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EC tells Europe and ICANN to make peace

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What does ICANN make of it?

We spoke to Paul Verhoef - who was present when Mr Liikanen gave his speech - and asked him what he made of it. "I don't think it was a shot across our bows," he said. "He was saying the industry will need to get together; that criticising may be fun but it doesn't help anybody. He was saying that if [ccTLDs] don't partner with ICANN, the alternative is something they would not like at all.

"It was not a shot at ICANN but at critical elements that find it more convenient to criticise rather than make it work." Liikanen, he says, has stuck his next out to support the self-regulation that ICANN represents against other parts of the world, but if Europe can't be seen to get it to work, then it leaves him with few arguments.

Unlike the ICANN of old, Mr Verhoef accepts that some of the ccTLDs criticisms may be justified, but he insists on ICANN the organisation being separated from ICANN staff. ICANN is made up of the supporting organisations and as such only it is able to change things like its notorious bylaws, he argues. The staff are just there to do the will of the organisation.

It is an ingenious argument in that it can prevent the staff from becoming personally involved in disputes and also lends weight to the idea that if the ccTLDs want to change ICANN, they need to do it from within by signing up to ICANN. But, like the UK system of Whitehall civil servants and the politicians that make up the government, it would be naive not to recognise where the real power lies.

Rebuilding trust

Such an approach is already paying dividends after years of bitter fighting however. Verhoef accepts that ccNSO is a problem at the minute but says there is a lot of work going on behind the scenes that is slowly rebuilding trust after past events have left many suspicious of ICANN promises.

Nevertheless, he warns that some people's requests for watertight guarantees are unrealistic and people who are "not used to compromise" will have to find a way of doing just that. With the exception of Europe, the rest of the world is very keen on how ICANN is progressing, he says.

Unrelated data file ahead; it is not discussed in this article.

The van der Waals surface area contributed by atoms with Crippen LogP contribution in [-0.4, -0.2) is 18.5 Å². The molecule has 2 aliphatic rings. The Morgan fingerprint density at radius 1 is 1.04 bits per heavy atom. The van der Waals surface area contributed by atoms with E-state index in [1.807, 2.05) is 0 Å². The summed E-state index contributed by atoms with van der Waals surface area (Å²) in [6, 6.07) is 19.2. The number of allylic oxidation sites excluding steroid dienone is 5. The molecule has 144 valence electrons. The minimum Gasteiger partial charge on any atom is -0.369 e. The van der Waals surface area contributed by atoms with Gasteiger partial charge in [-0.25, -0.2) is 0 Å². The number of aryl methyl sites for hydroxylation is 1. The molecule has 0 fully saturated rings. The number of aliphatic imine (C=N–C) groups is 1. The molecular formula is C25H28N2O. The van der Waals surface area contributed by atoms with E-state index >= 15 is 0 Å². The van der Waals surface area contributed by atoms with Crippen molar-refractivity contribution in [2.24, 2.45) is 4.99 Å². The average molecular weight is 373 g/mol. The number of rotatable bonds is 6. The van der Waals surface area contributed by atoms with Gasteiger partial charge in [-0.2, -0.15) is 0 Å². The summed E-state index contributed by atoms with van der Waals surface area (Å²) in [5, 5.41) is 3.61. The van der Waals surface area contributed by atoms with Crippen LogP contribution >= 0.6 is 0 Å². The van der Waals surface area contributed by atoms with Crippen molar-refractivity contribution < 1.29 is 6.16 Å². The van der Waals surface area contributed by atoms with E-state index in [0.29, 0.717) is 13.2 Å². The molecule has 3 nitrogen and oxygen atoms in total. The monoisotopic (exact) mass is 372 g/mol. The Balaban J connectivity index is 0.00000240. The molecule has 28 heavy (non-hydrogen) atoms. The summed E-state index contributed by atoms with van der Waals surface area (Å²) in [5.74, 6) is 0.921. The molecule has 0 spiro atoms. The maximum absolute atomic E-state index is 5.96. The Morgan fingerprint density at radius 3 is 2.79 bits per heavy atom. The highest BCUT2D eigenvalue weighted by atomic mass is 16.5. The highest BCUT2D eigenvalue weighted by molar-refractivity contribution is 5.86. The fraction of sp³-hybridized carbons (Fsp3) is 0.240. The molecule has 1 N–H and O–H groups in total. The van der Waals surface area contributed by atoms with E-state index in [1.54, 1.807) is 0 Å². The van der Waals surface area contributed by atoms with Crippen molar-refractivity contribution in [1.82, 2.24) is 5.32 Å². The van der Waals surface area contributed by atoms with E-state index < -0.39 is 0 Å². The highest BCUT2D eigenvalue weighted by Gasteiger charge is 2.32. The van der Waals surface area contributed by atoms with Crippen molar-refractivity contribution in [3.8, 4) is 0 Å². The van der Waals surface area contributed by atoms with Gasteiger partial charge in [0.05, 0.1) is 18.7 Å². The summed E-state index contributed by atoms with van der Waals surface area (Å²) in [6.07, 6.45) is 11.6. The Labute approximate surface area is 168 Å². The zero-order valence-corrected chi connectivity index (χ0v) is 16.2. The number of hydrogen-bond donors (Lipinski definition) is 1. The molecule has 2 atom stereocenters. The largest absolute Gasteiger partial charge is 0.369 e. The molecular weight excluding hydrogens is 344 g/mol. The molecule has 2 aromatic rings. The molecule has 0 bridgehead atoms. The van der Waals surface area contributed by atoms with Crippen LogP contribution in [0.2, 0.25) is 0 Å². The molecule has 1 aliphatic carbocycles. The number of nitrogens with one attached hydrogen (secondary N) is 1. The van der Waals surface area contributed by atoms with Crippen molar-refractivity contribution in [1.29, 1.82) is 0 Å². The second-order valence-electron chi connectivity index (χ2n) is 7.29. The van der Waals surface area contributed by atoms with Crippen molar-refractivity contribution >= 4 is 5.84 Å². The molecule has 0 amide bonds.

But, if Verhoef is to be believed, these tensions are dissipating. With a Brussels office, ICANN can communicate with the main European players face-to-face rather over the phone with a nine-hour time lag. This has led to promising bilateral discussions where there is more agreement than disagreement over how the Internet should be run and ICANN's role.

Verhoef refused to say which countries he was speaking with (but we can confirm that the two most important - the UK and Germany - are included among them), but said that more details will be given as soon as they are ready.

Promisingly, Verhoef agrees with Erkki Liikanen's "subsidiarity" model of Internet governance. "There are a number of issues that ICANN needs to decide. Addressing security and stability for example - there are technical choices to be made, with operating and cost implications, where if we don't have compatibility there will be problems. But as for the actual implementation, countries should be able to address that nationally."

So ICANN seems to be confident it can come to agreement. But what does the other side think?

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